We were in the home stretch—or so we thought. I spent the next twenty-four hours rocking through intense back labor, with six hours of transition and zero sleep. My beloved husband stayed with me the entire time, holding my hands, wiping my tears, putting counterpressure on my back with every body splitting contraction. Due to exhaustion, my body started involuntarily pushing midafternoon on Wednesday. The trouble was, I wasn’t fully dilated yet. I still had an anterior lip of cervix left. I had to keep my body from pushing with each contraction to prevent damage to my cervix. This is when I lost it. After hours of laboring and resisting, I was losing my strength.
Without my knowing, my family had started to silently gather downstairs. My mother, and three sisters were waiting, praying and hearing my cries. Early in the evening my midwife came to me and quietly brought up the possibility of transfer to a hospital. “There’s no shame in a change of plans. We could go to a hospital, get you an epidural, get some rest and try to push him out then.” Gabriel went downstairs in tears, not knowing how to make these decisions and asked my family to come upstairs and help. My mom, three sisters and Gabriel all gathered around me, holding my hands, praying, breathing with me and singing childhood lullabies over me. I could feel their strength. I could feel their love.
With exhaustion and desperation swiftly approaching, my midwife suggested that even with the swollen lip of cervix, that I try to push him past it. Finally, I was allowed to give in to my body’s impulse to push. With Gabriel holding one leg, my oldest sister holding the other, my mom and my two other sisters around me cheering I pushed for over an hour. We tried different positions—squatting, side laying (which made my back feel like it was splitting in two), on my hands and knees, and it seemed to be working at first. But after pushing for so long my midwife checked my cervix again and it was only more swollen.
Gabriel and I retreated to the bathroom to be alone and discuss.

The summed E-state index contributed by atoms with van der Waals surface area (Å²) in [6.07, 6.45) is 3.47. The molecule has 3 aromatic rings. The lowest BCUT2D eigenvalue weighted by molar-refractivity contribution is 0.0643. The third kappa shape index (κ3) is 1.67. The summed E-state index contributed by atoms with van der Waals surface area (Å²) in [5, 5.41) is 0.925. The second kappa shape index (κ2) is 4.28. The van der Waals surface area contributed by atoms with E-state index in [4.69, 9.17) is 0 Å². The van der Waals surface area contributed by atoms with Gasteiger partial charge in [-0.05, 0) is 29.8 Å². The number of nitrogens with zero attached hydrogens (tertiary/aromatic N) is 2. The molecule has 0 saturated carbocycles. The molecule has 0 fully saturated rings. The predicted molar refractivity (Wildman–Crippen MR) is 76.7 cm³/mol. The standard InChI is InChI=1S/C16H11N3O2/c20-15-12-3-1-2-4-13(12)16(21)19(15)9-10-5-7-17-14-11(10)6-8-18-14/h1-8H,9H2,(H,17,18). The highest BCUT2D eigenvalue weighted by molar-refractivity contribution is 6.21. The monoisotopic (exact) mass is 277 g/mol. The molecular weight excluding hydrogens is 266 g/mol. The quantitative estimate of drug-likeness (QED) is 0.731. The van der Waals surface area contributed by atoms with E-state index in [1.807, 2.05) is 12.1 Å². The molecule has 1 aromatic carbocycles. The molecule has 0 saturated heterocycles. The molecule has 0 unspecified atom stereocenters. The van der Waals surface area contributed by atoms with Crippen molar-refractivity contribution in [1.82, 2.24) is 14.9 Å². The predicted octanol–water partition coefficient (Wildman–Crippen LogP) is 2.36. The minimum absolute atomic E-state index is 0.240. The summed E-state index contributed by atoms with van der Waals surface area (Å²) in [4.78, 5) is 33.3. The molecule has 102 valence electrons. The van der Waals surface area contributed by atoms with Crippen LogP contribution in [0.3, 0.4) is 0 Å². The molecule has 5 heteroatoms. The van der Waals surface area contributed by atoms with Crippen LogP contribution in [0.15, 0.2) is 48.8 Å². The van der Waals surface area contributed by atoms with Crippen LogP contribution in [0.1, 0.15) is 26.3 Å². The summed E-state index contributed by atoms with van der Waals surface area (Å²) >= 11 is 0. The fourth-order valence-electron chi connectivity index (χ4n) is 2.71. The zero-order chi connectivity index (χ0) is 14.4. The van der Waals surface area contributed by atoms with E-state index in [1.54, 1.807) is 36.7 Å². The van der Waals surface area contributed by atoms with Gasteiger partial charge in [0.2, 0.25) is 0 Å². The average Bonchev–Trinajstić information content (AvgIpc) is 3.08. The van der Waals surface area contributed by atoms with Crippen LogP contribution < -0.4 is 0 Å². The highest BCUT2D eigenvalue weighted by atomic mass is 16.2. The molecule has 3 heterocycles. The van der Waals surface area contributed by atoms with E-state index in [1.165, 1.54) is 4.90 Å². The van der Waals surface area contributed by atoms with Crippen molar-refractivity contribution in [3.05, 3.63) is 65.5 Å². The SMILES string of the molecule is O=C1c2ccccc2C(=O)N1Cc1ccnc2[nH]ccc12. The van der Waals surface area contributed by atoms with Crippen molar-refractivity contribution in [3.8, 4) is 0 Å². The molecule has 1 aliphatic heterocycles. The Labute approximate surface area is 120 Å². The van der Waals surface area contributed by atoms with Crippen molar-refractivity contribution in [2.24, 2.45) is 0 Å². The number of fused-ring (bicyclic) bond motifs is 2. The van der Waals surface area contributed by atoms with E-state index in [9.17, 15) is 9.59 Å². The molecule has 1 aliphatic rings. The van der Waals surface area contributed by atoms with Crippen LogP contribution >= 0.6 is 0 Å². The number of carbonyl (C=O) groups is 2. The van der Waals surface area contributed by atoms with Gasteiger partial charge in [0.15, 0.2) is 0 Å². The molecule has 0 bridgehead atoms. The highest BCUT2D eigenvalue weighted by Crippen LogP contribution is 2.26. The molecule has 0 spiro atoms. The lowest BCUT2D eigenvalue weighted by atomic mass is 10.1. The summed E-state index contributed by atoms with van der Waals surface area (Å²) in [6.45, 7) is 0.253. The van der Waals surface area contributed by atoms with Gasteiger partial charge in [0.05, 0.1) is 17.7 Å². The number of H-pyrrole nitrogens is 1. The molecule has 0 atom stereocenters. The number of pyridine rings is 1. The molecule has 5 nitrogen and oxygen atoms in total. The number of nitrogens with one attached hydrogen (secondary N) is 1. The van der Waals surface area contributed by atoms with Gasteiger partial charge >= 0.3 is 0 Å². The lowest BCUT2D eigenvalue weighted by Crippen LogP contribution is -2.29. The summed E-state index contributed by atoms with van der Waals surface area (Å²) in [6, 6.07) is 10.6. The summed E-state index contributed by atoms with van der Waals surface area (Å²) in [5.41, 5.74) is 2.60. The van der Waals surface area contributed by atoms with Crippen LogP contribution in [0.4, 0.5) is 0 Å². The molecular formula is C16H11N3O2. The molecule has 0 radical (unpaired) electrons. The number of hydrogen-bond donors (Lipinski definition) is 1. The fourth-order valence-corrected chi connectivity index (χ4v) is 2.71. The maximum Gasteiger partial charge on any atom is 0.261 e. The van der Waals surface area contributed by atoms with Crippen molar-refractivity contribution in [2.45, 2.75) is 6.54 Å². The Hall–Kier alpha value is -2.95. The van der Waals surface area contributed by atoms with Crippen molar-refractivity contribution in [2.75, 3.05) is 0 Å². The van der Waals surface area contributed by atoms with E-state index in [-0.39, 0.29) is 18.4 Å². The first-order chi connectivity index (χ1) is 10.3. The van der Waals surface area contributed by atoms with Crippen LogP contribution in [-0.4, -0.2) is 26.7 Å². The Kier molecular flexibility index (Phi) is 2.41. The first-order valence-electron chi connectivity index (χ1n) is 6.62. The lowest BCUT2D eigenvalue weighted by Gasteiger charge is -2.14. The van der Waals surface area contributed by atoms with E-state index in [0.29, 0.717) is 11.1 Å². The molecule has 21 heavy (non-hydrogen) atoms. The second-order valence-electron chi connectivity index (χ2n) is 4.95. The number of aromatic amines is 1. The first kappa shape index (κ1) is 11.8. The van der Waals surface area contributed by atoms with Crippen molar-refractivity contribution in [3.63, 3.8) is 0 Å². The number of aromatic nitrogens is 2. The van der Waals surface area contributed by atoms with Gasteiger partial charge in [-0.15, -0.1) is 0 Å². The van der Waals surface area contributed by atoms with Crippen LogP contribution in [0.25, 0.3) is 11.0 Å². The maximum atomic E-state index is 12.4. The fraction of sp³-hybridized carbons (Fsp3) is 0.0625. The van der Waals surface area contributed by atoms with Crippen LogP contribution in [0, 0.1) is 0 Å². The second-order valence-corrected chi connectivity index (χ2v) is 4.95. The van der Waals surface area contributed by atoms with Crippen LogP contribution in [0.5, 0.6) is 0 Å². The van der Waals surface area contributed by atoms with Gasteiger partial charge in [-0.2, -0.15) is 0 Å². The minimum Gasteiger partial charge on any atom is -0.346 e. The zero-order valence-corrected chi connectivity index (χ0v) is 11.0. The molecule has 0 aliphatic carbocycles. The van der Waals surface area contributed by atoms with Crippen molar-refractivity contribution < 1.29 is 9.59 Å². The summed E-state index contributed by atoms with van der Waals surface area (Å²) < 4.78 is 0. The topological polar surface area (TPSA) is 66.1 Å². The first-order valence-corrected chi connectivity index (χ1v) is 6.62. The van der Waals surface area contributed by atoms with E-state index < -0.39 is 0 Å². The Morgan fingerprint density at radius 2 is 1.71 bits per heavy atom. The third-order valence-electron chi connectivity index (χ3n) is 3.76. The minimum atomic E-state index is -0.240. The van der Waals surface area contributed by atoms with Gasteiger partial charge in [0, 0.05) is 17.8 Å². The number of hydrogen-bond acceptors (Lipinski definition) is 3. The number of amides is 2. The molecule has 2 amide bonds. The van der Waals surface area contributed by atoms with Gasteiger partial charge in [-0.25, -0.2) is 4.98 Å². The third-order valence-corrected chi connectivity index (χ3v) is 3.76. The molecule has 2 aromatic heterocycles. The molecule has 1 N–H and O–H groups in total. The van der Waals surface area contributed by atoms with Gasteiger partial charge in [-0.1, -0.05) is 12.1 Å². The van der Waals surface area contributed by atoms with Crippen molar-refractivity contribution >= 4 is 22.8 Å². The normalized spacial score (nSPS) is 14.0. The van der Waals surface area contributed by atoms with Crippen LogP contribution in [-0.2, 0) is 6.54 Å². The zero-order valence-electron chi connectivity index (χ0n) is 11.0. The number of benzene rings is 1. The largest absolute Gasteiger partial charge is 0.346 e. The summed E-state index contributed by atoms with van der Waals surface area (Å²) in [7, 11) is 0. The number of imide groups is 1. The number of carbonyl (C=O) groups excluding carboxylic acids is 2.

“I just don’t want you to be disappointed,” Gabriel said crying, “I want this for you.” Tears streamed down both our tired faces as we held each other, knowing the decision that had to be made. We knew it was time to transfer to the hospital. My sisters rushed to pack our bags while I painstakingly made my way down the stairs and into the car. The twenty-minute car ride to the hospital was hands down the most painful part of my three-day labor. Once the decision to accept pain relief was made, I wanted it immediately, not after a long car ride, triage, and nurse’s questions. I snapped at every nurse or doctor I saw, delightfully demanding, “Could you please hurry!” I apologized to everyone after I finally got the epidural.
“You’re having a contraction. Can you feel it?” These were the most beautiful words spoken to me, because no, I could not feel it. I could have wept with joy. Minutes after having the epidural, the baby’s heart rate starting dropping. A doctor examined me and discovered that there was meconium present and the baby was in distress. Quickly a flood of nurses and doctors were in my room, poking and moving and shifting me around, talking in rapid, succinct statements about emergency procedures.
An imposing, tall doctor walked in the room, looked at the scene before him and declared, “I never would have even given her the epidural. She needs an emergency c-section.” Another doctor quickly recited the risks and reasons for having a c-section and asked me if I consented. My mind was cloudy, and my ears were ringing as countless strangers touched and manipulated my body. I quickly locked eyes with Gabriel across the room.
“It’ll be okay,” he said with a sweet, slow smile.
“I want whatever is safest,” I said quietly. And with that, I was whisked away to be prepped for surgery. Gabriel was given scrubs to wear and was soon by my side. I expected fear, anger, and disappointment to flood my heart as more needles and monitors were attached to my body, but all I could think was “I’m going to meet my son soon.”